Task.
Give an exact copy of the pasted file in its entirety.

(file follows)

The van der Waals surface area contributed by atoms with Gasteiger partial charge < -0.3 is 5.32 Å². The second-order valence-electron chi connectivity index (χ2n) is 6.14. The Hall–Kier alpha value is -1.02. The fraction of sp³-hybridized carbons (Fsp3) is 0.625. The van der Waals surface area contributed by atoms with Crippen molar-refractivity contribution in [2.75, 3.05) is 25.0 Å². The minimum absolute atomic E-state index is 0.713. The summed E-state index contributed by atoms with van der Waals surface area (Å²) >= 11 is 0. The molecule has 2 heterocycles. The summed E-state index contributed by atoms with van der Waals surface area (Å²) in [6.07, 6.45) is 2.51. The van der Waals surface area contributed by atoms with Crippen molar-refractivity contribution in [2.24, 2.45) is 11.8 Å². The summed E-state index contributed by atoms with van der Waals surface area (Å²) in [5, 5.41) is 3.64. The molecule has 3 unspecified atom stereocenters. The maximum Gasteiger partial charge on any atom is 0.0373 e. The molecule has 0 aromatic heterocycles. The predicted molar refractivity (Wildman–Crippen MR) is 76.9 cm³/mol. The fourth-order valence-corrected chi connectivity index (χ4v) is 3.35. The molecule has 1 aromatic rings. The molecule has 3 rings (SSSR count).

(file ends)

The van der Waals surface area contributed by atoms with Gasteiger partial charge < -0.3 is 5.32 Å². The second-order valence-electron chi connectivity index (χ2n) is 6.14. The Hall–Kier alpha value is -1.02. The fraction of sp³-hybridized carbons (Fsp3) is 0.625. The van der Waals surface area contributed by atoms with Crippen molar-refractivity contribution in [2.75, 3.05) is 25.0 Å². The minimum absolute atomic E-state index is 0.713. The summed E-state index contributed by atoms with van der Waals surface area (Å²) >= 11 is 0. The molecule has 2 heterocycles. The summed E-state index contributed by atoms with van der Waals surface area (Å²) in [6.07, 6.45) is 2.51. The van der Waals surface area contributed by atoms with Crippen molar-refractivity contribution in [2.24, 2.45) is 11.8 Å². The summed E-state index contributed by atoms with van der Waals surface area (Å²) in [5, 5.41) is 3.64. The molecule has 3 unspecified atom stereocenters. The maximum Gasteiger partial charge on any atom is 0.0373 e. The molecule has 0 aromatic heterocycles. The predicted molar refractivity (Wildman–Crippen MR) is 76.9 cm³/mol. The fourth-order valence-corrected chi connectivity index (χ4v) is 3.35. The molecule has 1 aromatic rings. The molecule has 3 rings (SSSR count).